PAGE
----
The LSA regrets to report that John J. Ohala, professor of Linguistics and Director of the Phonology Lab at UC Berkeley, died on Aug 22 at his home in Berkeley. 

John received an A.B. in English from Notre Dame in 1963, an M.A. in Linguistics from UCLA in 1966 (when he joined the LSA), and in June, 1969 he completed his PhD also at UCLA under the direction of Peter Ladefoged.  After a one-year post-doc at Tokyo University, he started his career at Berkeley in April, 1970 and by 1977 he was a full professor. In 2004, he retired from teaching.  He was inducted as a Fellow of the LSA in 2010. 

He insisted that the sound systems of language, their phonologies, are constrained by the physiology of speech production and speech perception.  He noted, for example, that the aerodynamic conditions which are required to produce vocal fold vibration (the AVC - aerodynamic voicing constraint) underlie cross-linguistic patterns of pitch patterning, and (de)voicing processes.  Constraint-based approaches for describing and explaining phonology, which were pioneered by Ohala, are now the standard view in linguistics.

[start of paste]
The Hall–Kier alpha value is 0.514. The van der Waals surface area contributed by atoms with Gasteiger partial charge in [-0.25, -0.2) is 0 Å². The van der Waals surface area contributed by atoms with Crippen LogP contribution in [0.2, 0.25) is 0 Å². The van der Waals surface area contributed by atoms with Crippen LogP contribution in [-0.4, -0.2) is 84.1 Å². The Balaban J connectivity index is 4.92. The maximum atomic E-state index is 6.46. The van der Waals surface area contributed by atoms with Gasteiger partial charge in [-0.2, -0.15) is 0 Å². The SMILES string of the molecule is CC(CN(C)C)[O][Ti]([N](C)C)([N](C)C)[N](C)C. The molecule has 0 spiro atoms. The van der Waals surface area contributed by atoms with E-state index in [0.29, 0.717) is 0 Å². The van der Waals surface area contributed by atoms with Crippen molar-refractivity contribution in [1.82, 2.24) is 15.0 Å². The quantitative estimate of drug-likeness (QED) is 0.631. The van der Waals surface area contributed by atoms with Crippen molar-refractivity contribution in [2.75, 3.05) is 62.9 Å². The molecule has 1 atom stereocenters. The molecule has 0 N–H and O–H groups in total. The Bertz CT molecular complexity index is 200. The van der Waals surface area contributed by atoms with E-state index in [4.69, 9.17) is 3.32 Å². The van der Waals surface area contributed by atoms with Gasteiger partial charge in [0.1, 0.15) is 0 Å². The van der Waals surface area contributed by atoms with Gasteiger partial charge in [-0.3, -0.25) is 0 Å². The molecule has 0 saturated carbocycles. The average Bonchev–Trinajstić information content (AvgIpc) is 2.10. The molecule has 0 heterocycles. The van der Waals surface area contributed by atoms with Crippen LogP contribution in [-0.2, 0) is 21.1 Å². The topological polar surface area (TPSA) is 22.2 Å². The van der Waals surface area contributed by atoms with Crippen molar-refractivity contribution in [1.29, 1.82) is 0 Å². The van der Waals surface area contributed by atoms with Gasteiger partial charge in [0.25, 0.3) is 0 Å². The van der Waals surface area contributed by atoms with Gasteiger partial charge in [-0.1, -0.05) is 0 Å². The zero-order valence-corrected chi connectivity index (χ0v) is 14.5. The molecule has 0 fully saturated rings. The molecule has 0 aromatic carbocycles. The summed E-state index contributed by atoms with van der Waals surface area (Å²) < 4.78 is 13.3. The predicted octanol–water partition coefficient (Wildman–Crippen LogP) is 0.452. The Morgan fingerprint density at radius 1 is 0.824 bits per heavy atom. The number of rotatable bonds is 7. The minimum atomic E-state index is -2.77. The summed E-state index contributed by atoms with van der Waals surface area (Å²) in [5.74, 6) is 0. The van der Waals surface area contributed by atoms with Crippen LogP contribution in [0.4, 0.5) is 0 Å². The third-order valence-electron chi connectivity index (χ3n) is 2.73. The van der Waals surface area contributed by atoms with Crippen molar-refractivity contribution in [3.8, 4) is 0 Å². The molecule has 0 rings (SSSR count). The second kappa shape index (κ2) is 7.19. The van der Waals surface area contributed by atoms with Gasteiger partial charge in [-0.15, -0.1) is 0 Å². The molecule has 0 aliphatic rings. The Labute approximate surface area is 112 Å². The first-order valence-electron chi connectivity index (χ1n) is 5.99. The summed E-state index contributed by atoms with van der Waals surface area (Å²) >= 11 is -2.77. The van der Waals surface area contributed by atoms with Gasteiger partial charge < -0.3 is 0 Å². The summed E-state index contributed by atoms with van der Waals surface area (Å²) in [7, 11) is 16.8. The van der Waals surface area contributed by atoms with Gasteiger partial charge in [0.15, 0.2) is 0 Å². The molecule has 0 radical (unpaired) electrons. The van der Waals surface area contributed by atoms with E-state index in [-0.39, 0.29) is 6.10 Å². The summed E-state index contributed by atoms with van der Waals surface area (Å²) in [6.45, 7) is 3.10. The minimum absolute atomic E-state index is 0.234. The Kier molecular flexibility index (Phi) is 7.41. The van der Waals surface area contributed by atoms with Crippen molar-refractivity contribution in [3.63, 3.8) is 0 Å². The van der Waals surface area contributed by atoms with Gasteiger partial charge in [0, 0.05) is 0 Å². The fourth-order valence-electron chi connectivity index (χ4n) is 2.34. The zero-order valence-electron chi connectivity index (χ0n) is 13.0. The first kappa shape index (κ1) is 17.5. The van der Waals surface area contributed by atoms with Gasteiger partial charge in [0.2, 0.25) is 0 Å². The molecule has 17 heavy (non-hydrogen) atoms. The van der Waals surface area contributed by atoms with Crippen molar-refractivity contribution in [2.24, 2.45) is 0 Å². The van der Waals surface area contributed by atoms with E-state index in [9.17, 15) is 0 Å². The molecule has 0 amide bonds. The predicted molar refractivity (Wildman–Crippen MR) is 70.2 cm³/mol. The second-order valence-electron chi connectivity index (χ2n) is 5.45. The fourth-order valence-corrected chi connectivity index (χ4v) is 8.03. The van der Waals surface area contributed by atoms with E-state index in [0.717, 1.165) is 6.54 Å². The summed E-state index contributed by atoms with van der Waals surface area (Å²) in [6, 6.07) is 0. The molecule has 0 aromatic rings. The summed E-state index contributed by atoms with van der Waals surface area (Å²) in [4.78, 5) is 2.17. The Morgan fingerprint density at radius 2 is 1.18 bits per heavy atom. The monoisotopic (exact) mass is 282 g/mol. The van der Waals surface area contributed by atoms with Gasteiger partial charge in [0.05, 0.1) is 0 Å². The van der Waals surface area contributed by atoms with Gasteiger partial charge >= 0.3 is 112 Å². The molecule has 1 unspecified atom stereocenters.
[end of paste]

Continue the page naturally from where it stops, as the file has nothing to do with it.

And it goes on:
John was also deeply interested in the ethology of sound symbolism. He felt that sound symbolism was an understudied field where most work lacked scientific rigor. His goal was to propose ‘a unifying, ethologically based and phonetically plausible theory of aspects of sound symbolism’. He focused on what he called the frequency code, with a high F0 innately signaling a ‘small vocalizer’ and a low F0 to ‘large vocalizer’.

Learn more about John and his work.